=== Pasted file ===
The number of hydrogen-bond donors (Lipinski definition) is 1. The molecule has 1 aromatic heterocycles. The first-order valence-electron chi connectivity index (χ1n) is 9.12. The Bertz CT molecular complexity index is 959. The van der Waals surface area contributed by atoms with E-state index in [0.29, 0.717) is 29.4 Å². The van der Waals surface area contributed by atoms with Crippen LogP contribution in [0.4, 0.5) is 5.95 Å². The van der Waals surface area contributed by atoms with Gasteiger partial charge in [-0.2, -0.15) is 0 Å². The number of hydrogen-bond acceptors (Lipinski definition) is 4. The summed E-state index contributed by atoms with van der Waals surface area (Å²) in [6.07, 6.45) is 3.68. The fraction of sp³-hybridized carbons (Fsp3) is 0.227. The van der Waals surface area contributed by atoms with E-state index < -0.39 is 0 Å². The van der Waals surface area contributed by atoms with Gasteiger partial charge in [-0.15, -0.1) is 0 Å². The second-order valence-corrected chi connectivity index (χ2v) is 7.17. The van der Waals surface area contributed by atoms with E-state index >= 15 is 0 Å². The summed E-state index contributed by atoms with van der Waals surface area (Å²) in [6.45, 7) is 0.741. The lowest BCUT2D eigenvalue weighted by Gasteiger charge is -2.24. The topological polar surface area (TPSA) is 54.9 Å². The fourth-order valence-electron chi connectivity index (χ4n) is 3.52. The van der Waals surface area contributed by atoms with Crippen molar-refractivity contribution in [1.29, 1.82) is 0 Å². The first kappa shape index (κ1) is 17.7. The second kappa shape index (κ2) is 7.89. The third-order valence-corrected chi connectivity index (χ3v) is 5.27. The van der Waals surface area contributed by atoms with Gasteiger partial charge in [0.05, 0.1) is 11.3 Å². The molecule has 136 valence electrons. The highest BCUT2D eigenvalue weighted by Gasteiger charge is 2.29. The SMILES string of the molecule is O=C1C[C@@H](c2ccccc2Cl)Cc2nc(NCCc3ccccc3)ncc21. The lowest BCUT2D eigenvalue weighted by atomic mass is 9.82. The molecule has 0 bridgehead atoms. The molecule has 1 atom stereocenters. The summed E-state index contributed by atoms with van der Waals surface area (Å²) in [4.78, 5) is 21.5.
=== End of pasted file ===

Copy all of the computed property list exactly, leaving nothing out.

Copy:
The number of hydrogen-bond donors (Lipinski definition) is 1. The molecule has 1 aromatic heterocycles. The first-order valence-electron chi connectivity index (χ1n) is 9.12. The Bertz CT molecular complexity index is 959. The van der Waals surface area contributed by atoms with E-state index in [0.29, 0.717) is 29.4 Å². The van der Waals surface area contributed by atoms with Crippen LogP contribution in [0.4, 0.5) is 5.95 Å². The van der Waals surface area contributed by atoms with Gasteiger partial charge in [-0.2, -0.15) is 0 Å². The number of hydrogen-bond acceptors (Lipinski definition) is 4. The summed E-state index contributed by atoms with van der Waals surface area (Å²) in [6.07, 6.45) is 3.68. The fraction of sp³-hybridized carbons (Fsp3) is 0.227. The van der Waals surface area contributed by atoms with E-state index < -0.39 is 0 Å². The van der Waals surface area contributed by atoms with Gasteiger partial charge in [-0.15, -0.1) is 0 Å². The second-order valence-corrected chi connectivity index (χ2v) is 7.17. The van der Waals surface area contributed by atoms with E-state index >= 15 is 0 Å². The summed E-state index contributed by atoms with van der Waals surface area (Å²) in [6.45, 7) is 0.741. The lowest BCUT2D eigenvalue weighted by Gasteiger charge is -2.24. The topological polar surface area (TPSA) is 54.9 Å². The fourth-order valence-electron chi connectivity index (χ4n) is 3.52. The van der Waals surface area contributed by atoms with Crippen molar-refractivity contribution in [1.29, 1.82) is 0 Å². The first kappa shape index (κ1) is 17.7. The second kappa shape index (κ2) is 7.89. The third-order valence-corrected chi connectivity index (χ3v) is 5.27. The van der Waals surface area contributed by atoms with Gasteiger partial charge in [0.05, 0.1) is 11.3 Å². The molecule has 136 valence electrons. The highest BCUT2D eigenvalue weighted by Gasteiger charge is 2.29. The SMILES string of the molecule is O=C1C[C@@H](c2ccccc2Cl)Cc2nc(NCCc3ccccc3)ncc21. The lowest BCUT2D eigenvalue weighted by atomic mass is 9.82. The molecule has 0 bridgehead atoms. The molecule has 1 atom stereocenters. The summed E-state index contributed by atoms with van der Waals surface area (Å²) in [4.78, 5) is 21.5.